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The Mental Health Aspect of Teen Dating Violence: Part 2

By HERWriter
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“They are constantly being put down and abused by their partner, contributing to a sense of insecurity, hopelessness and lack of self-worth. The unpredictability of their partner’s moods and behaviors often makes them anxious and nervous. This can affect school performance, friendships, activity level, and self-care.”

Christine Gutierrez, a psychotherapist, said in an email that some dating violence victims can develop post-traumatic stress disorder as well.

Audrey Cleary, a licensed psychologist, added in an email that being involved in a dating violence situation “can lead to a constant state of tension or fear on the part of the one being abused.”

This unhealthy state can eventually build up to psychiatric issues like depression.

It can be a confusing situation for teens when the dating partner abuses them but also expresses their love in other situations, she said.

Kristin Carmichael, a licensed independent social worker, said in an email that teen girls can be especially vulnerable to mental health effects from dating violence, and what makes it worse is that they’re still in the process of developing.

“Their lack of experience in relationships and still emerging sense of self makes them particularly vulnerable to being manipulated, abused and convinced that certain negative things are true of them (they are stupid, bad, worthless, promiscuous) even if they are not,” Carmichael said.

“Oftentimes older boys or men use a teen girl’s inexperience, or unsureness about herself, or even her history of family abuse to their advantage in gaining power and control over her.”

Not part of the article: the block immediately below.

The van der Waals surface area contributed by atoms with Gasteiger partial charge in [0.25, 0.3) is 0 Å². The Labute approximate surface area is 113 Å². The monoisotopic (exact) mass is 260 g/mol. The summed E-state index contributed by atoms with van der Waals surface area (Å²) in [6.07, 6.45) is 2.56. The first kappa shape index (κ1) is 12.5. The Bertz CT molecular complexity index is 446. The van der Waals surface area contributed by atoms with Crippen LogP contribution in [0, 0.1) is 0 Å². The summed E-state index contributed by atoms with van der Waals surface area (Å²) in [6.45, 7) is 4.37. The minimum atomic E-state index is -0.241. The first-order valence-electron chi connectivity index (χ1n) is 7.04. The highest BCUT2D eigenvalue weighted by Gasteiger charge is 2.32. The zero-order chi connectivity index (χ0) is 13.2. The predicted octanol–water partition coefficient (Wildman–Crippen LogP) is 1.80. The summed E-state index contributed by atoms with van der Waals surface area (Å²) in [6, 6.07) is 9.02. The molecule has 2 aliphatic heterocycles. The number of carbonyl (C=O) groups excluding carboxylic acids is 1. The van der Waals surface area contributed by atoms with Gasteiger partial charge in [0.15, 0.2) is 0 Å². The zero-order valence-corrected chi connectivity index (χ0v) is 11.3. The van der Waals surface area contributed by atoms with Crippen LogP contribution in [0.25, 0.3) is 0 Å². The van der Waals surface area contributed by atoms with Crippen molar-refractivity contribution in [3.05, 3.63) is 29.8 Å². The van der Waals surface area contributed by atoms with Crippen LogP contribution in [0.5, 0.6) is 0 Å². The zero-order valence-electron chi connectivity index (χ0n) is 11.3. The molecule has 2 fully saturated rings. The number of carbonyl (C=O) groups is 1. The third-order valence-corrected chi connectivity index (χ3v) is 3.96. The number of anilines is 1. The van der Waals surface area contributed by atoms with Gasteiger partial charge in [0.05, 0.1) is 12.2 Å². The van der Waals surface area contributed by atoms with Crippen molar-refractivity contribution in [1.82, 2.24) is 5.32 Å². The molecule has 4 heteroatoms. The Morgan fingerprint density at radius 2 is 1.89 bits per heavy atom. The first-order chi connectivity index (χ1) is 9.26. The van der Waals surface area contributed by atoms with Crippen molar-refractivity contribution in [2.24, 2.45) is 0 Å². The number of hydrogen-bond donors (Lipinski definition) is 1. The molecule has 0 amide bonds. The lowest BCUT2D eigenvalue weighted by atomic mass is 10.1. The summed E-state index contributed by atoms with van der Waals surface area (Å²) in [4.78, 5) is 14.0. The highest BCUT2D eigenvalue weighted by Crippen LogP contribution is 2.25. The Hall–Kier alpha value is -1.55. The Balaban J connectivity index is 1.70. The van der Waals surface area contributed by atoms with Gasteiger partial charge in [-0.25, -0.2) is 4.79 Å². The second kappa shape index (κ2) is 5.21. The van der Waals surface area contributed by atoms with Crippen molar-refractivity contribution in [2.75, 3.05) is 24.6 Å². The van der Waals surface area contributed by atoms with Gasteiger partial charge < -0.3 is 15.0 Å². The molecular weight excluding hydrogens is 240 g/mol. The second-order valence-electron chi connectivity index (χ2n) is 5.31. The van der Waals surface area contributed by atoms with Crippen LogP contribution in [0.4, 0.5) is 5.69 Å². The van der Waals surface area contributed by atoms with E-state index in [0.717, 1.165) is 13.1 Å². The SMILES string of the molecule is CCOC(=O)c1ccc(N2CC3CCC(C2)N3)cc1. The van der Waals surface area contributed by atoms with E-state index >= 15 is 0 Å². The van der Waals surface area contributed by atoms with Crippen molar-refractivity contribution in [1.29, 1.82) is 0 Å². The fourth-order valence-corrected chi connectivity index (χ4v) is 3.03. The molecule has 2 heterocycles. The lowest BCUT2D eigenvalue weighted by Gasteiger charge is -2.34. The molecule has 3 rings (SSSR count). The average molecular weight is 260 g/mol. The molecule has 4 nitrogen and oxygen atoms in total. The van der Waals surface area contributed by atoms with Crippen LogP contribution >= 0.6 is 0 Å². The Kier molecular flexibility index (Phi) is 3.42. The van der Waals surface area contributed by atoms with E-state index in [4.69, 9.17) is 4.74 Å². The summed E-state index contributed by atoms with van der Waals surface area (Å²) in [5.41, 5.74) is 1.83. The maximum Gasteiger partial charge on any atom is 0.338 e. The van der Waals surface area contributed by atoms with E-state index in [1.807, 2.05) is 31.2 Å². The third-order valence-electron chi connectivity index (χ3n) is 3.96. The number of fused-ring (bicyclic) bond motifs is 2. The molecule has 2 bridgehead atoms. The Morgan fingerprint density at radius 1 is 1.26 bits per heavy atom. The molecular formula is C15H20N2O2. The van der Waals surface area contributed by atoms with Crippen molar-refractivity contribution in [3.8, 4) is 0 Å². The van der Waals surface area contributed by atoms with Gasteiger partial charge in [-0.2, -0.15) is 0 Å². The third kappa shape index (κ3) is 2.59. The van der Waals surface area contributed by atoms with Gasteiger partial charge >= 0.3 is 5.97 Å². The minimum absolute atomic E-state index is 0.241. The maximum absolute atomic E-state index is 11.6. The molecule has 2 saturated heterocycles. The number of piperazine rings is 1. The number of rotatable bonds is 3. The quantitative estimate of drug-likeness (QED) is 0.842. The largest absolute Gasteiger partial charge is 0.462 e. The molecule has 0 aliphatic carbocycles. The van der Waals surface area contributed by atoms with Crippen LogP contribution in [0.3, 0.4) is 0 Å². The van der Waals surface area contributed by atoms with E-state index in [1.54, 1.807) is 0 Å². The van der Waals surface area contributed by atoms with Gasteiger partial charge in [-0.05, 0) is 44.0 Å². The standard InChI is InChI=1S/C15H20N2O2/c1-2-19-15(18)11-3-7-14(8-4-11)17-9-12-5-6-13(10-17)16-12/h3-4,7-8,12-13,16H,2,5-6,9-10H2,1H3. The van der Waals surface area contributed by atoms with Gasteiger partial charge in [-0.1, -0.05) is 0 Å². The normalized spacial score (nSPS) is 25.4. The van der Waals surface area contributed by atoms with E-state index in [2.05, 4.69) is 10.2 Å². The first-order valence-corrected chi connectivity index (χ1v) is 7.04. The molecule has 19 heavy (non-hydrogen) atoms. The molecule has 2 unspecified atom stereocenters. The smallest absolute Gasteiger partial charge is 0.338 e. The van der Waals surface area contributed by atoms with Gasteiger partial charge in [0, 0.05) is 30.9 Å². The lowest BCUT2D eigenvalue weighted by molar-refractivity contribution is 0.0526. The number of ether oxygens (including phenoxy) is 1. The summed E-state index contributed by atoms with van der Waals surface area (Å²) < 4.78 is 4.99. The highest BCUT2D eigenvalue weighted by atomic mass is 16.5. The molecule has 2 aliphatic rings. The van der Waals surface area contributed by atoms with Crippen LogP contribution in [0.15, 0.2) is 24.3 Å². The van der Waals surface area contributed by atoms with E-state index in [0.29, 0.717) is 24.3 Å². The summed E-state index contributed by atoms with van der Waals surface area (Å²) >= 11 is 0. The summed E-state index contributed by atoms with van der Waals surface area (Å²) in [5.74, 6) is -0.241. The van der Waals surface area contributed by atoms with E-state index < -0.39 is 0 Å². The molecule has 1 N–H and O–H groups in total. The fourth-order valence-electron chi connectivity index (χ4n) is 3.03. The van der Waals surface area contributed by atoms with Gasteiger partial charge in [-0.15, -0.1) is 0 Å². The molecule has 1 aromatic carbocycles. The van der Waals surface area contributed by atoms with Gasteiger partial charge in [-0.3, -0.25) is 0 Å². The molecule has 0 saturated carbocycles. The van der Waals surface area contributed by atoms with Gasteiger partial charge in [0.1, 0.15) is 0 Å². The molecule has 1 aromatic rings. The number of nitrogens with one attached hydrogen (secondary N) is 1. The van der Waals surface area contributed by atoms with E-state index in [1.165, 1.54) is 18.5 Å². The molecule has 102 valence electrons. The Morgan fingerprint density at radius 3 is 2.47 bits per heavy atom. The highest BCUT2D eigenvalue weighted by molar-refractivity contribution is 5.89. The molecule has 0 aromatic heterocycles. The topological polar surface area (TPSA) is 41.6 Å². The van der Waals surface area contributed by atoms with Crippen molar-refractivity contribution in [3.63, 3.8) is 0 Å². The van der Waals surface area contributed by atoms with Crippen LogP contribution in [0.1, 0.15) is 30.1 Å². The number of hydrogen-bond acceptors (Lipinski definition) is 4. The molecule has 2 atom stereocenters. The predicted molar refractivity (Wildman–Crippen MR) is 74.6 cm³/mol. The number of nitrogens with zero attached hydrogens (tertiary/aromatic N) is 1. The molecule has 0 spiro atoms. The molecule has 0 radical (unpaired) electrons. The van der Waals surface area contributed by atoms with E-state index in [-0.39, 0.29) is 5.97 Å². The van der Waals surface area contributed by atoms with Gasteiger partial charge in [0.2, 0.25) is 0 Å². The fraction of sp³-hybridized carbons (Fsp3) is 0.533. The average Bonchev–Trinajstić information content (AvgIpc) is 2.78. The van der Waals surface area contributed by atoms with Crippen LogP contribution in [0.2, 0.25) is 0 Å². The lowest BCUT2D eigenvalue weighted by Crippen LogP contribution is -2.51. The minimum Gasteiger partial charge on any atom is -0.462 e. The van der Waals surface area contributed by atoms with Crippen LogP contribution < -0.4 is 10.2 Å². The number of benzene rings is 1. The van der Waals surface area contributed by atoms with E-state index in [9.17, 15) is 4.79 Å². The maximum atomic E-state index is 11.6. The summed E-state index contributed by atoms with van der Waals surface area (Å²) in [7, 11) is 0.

Pre-existing mental health conditions or behaviors and family history can sometimes predict if someone is more likely to be involved in a dating situation involving violence as well.

“When people have come from families where they have witnessed domestic violence (or experienced child abuse themselves), they are much more likely to experience domestic violence in their own relationships,” Raja said.

“So, the intergenerational cycle of violence is a key problem and predictor here.”

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EmpowHER Guest

Teen dating violence is very prevalent in girls that come from abusive homes, those in foster care also frequently find themselves in a these violent dating situations. There has been a rise in Self harm in young women in the USA and Europe cutting yourself

cutting myself

March 25, 2013 - 4:28pm
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We value and respect our HERWriters' experiences, but everyone is different. Many of our writers are speaking from personal experience, and what's worked for them may not work for you. Their articles are not a substitute for medical advice, although we hope you can gain knowledge from their insight.